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Stedman and Hutchinson, comps. A Library of American Literature:
An Anthology in Eleven Volumes. 1891.
Vols. IX–XI: Literature of the Republic, Part IV., 1861–1889

Liberty and Eloquence

By John Quincy Adams (1767–1848)

[From Lectures on Rhetoric and Oratory. 1810.]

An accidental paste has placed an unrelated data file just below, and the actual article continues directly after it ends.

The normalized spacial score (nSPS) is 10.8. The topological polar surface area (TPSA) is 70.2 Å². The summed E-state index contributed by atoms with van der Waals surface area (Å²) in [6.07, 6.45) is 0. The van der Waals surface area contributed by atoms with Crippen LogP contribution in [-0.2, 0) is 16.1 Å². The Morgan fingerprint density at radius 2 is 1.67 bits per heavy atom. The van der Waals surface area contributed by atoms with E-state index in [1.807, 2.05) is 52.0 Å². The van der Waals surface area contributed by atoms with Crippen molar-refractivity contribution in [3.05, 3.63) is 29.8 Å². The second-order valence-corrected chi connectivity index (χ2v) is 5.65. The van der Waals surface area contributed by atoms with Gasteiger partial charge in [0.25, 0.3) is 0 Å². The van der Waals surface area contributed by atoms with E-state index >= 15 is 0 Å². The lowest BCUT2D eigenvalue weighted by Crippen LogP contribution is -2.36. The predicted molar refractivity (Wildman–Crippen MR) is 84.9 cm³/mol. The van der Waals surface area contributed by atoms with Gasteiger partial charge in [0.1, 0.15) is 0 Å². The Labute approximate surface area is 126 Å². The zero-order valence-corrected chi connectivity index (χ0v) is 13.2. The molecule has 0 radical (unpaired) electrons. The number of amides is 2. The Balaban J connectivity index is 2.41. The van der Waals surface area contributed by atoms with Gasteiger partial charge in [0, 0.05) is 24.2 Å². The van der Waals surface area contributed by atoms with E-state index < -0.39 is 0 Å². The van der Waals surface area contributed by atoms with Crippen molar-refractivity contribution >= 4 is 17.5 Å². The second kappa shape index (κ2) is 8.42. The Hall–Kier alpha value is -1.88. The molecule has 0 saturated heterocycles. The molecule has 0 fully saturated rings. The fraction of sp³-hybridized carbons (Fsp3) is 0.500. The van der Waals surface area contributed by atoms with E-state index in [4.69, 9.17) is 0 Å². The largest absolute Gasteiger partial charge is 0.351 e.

SO dear, and so justly dear, to us are the blessings of freedom, that if no other advantage could be ascribed to the powers of speech, than that they are her inseparable companions, that alone would be an unanswerable argument for us to cherish them with more than a mother’s affection. Let, then, the frosty rigor of the logician tell you that eloquence is an insidious appeal to the passions of men. Let the ghastly form of despotism groan from his hollow lungs and bloodless heart, that eloquence is the instrument of turbulence and the weapon of faction. Nay, let the severe and honest moralist himself pronounce in the dream of abstraction, that truth and virtue need not the aid of foreign ornament. Answer; silence them all. Answer; silence them forever, by recurring to this great and overpowering truth. Say, that by the eternal constitution of things it was ordained, that liberty should be the parent of eloquence; that eloquence should be the last stay and support of liberty; that with her she is ever destined to live, to flourish, and to die. Call up the shades of Demosthenes and Cicero to vouch your words; point to their immortal works, and say these are not only the sublimest strains of oratory that ever issued from the uninspired lips of mortal men; they are at the same time the expiring accents of liberty, in the nations, which have shed the brightest lustre on the name of man.